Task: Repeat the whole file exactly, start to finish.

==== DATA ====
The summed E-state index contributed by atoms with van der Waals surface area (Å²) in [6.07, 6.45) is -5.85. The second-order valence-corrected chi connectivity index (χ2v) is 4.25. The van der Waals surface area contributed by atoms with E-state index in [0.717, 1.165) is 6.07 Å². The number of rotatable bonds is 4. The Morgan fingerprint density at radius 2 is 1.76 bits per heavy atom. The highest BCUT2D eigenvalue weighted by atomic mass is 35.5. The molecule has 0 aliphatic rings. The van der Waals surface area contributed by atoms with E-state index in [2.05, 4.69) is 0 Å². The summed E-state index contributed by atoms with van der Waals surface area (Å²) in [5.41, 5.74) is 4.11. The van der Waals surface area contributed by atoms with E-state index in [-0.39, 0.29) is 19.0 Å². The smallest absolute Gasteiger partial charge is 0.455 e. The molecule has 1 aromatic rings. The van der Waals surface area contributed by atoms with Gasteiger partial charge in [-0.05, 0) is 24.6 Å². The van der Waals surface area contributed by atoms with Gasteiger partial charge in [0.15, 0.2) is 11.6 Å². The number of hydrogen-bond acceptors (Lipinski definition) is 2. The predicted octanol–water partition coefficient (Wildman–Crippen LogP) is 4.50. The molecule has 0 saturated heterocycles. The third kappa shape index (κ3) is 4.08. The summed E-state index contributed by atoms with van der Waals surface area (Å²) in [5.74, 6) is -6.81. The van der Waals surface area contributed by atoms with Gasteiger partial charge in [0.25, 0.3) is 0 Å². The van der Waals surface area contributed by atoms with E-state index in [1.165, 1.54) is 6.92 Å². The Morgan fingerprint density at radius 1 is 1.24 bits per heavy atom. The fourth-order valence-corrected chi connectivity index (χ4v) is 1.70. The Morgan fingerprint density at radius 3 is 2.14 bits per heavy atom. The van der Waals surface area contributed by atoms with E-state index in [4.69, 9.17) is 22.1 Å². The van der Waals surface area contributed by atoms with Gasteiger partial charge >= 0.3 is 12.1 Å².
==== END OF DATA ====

The summed E-state index contributed by atoms with van der Waals surface area (Å²) in [6.07, 6.45) is -5.85. The second-order valence-corrected chi connectivity index (χ2v) is 4.25. The van der Waals surface area contributed by atoms with E-state index in [0.717, 1.165) is 6.07 Å². The number of rotatable bonds is 4. The Morgan fingerprint density at radius 2 is 1.76 bits per heavy atom. The highest BCUT2D eigenvalue weighted by atomic mass is 35.5. The molecule has 0 aliphatic rings. The van der Waals surface area contributed by atoms with E-state index in [2.05, 4.69) is 0 Å². The summed E-state index contributed by atoms with van der Waals surface area (Å²) in [5.41, 5.74) is 4.11. The van der Waals surface area contributed by atoms with E-state index in [-0.39, 0.29) is 19.0 Å². The smallest absolute Gasteiger partial charge is 0.455 e. The molecule has 1 aromatic rings. The van der Waals surface area contributed by atoms with Gasteiger partial charge in [-0.05, 0) is 24.6 Å². The van der Waals surface area contributed by atoms with Gasteiger partial charge in [0.15, 0.2) is 11.6 Å². The number of hydrogen-bond acceptors (Lipinski definition) is 2. The predicted octanol–water partition coefficient (Wildman–Crippen LogP) is 4.50. The molecule has 0 saturated heterocycles. The third kappa shape index (κ3) is 4.08. The summed E-state index contributed by atoms with van der Waals surface area (Å²) in [5.74, 6) is -6.81. The van der Waals surface area contributed by atoms with Gasteiger partial charge in [0.25, 0.3) is 0 Å². The van der Waals surface area contributed by atoms with E-state index in [1.165, 1.54) is 6.92 Å². The Morgan fingerprint density at radius 1 is 1.24 bits per heavy atom. The fourth-order valence-corrected chi connectivity index (χ4v) is 1.70. The Morgan fingerprint density at radius 3 is 2.14 bits per heavy atom. The van der Waals surface area contributed by atoms with E-state index in [4.69, 9.17) is 22.1 Å². The van der Waals surface area contributed by atoms with Gasteiger partial charge >= 0.3 is 12.1 Å².